The National 13 April 2014

Series of seminars held to inform Filipinos of labour rights


ABU DHABI // Filipinos are often unaware that their rights have been breached, accepting jobs with inferior terms and conditions, legal experts have said.

Michael Barney Almazar, a Filipino lawyer in Dubai, said this could change soon.

“A woman is entitled to the same wage as that of a man if she does the same work,” said Mr Almazar, who serves as the director of the commercial department of Gulf Law in the Middle East, the UK and the Philippines. This comes under Article 32 of the UAE labour law.

“Maternity leave is granted in addition to annual leave. However, we know of incidents where maternity leave was counted as part of an employee’s paid annual leave.”

Delmer Cruz, a labour attache in Dubai, said there should be more awareness among workers when it came to their rights.

“When you know your rights are being violated, then you will assert your rights,” he said. “It becomes a source of empowerment. If the other party knows that you are aware of your labour rights, it will make them think twice before violating your rights.”

End-of-service gratuities are calculated on base salary, but some companies tend to capitalise on their employees’ ignorance of the law by offering a small basic salary plus housing and transportation allowances, Mr Almazar said.

“The company will advise an employee that he or she will get a basic salary and allowances every month,” he said. “What the employee does not realise is the fact that allowances are excluded when computing one’s gratuity.”

A seminar last month on UAE labour laws was attended by about 400 Filipinos. Among them were housemaids unaware that they were not covered by the same legislation.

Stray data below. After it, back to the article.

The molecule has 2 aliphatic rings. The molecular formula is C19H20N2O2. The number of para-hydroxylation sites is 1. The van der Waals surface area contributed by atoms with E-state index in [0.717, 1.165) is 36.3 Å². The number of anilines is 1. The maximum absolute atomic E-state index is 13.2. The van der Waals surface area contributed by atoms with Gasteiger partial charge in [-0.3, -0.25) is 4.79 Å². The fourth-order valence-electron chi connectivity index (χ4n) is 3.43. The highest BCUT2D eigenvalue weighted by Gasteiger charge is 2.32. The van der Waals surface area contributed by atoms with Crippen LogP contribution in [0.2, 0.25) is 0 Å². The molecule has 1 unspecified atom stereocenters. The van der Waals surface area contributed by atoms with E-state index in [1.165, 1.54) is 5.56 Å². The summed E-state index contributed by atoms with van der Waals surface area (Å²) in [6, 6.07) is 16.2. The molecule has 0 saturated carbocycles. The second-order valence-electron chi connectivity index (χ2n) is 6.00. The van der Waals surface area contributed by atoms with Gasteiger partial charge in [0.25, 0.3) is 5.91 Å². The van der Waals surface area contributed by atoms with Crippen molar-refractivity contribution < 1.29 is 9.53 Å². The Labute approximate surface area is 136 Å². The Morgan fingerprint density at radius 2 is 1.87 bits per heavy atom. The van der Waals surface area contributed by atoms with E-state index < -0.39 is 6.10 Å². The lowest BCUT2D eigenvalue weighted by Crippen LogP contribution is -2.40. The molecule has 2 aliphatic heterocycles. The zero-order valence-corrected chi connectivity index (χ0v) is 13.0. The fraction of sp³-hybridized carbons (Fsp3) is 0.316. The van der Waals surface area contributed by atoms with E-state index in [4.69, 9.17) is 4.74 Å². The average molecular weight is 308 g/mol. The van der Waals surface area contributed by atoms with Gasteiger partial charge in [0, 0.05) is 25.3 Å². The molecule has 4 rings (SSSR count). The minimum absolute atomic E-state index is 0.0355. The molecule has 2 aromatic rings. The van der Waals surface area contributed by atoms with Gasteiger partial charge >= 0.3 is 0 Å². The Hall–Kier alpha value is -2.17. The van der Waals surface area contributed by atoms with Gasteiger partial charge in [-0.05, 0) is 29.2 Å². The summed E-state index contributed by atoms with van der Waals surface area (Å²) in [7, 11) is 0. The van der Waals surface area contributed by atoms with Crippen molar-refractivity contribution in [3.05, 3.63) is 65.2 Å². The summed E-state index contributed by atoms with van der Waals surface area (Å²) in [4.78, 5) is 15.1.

“Their employment is governed by immigration rules because they are under the personal sponsorship of the head of the family who they work for,” Mr Almazar said.

“These women are vulnerable to abuse but many choose to remain quiet for fear of losing their jobs or risk deportation after a jail term for consensual sex outside marriage.”

Mr Almazar and his group of lawyers and paralegals assisted those with issues such as absconding and non-payment of wages and gratuities, and outlined the procedures to resolve labour disputes.

Since launching free legal aid and seminars in January, the group has seen a growing interest in UAE law.

“Experience has taught them that being aware of the dos and don’ts in a foreign country can help you avoid getting into trouble,” Mr Almazar said.

But this has not helped some unsuspecting women who were promised marriage and became business partners with their spouse. They eventually ended up in jail for issuing cheques that had bounced, he said.

Gulf Law is holding a series of seminars covering personal finance, entrepreneurship, employment, immigration and family law in the UAE this year. The aim is to provide legal aid, empower Filipinos and keep them from falling foul of the law.

At the weekend, the group tackled personal finance and laws that protect women from domestic violence, abuse and unfair labour practices in a gathering at the Philippine embassy in Al Bateen.

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